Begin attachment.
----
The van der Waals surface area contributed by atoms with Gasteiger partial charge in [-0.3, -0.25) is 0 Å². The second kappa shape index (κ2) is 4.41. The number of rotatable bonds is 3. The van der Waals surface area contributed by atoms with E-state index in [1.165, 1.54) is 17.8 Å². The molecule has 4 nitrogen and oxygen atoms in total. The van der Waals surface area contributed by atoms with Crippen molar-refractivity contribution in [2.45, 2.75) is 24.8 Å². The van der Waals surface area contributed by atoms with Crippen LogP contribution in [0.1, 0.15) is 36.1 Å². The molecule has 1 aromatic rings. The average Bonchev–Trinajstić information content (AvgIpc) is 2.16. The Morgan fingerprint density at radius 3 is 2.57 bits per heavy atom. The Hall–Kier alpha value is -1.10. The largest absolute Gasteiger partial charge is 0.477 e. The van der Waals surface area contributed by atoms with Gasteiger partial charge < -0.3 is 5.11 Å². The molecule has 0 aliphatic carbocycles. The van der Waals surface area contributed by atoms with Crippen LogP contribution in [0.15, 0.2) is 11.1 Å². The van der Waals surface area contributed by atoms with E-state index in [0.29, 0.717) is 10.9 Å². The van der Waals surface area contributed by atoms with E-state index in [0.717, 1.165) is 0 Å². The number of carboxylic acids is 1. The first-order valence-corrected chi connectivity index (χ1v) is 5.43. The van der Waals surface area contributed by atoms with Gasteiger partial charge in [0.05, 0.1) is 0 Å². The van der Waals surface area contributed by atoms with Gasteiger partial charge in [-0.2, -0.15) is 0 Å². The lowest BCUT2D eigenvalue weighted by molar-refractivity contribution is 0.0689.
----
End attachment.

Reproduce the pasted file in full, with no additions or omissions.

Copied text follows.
The van der Waals surface area contributed by atoms with Gasteiger partial charge in [-0.3, -0.25) is 0 Å². The second kappa shape index (κ2) is 4.41. The number of rotatable bonds is 3. The van der Waals surface area contributed by atoms with E-state index in [1.165, 1.54) is 17.8 Å². The molecule has 4 nitrogen and oxygen atoms in total. The van der Waals surface area contributed by atoms with Crippen molar-refractivity contribution in [2.45, 2.75) is 24.8 Å². The van der Waals surface area contributed by atoms with Crippen LogP contribution in [0.1, 0.15) is 36.1 Å². The molecule has 1 aromatic rings. The average Bonchev–Trinajstić information content (AvgIpc) is 2.16. The Morgan fingerprint density at radius 3 is 2.57 bits per heavy atom. The Hall–Kier alpha value is -1.10. The largest absolute Gasteiger partial charge is 0.477 e. The van der Waals surface area contributed by atoms with Gasteiger partial charge < -0.3 is 5.11 Å². The molecule has 0 aliphatic carbocycles. The van der Waals surface area contributed by atoms with Crippen LogP contribution in [0.15, 0.2) is 11.1 Å². The van der Waals surface area contributed by atoms with E-state index in [0.29, 0.717) is 10.9 Å². The van der Waals surface area contributed by atoms with E-state index in [0.717, 1.165) is 0 Å². The number of carboxylic acids is 1. The first-order valence-corrected chi connectivity index (χ1v) is 5.43. The van der Waals surface area contributed by atoms with Gasteiger partial charge in [0.05, 0.1) is 0 Å². The van der Waals surface area contributed by atoms with Gasteiger partial charge in [-0.2, -0.15) is 0 Å². The lowest BCUT2D eigenvalue weighted by molar-refractivity contribution is 0.0689.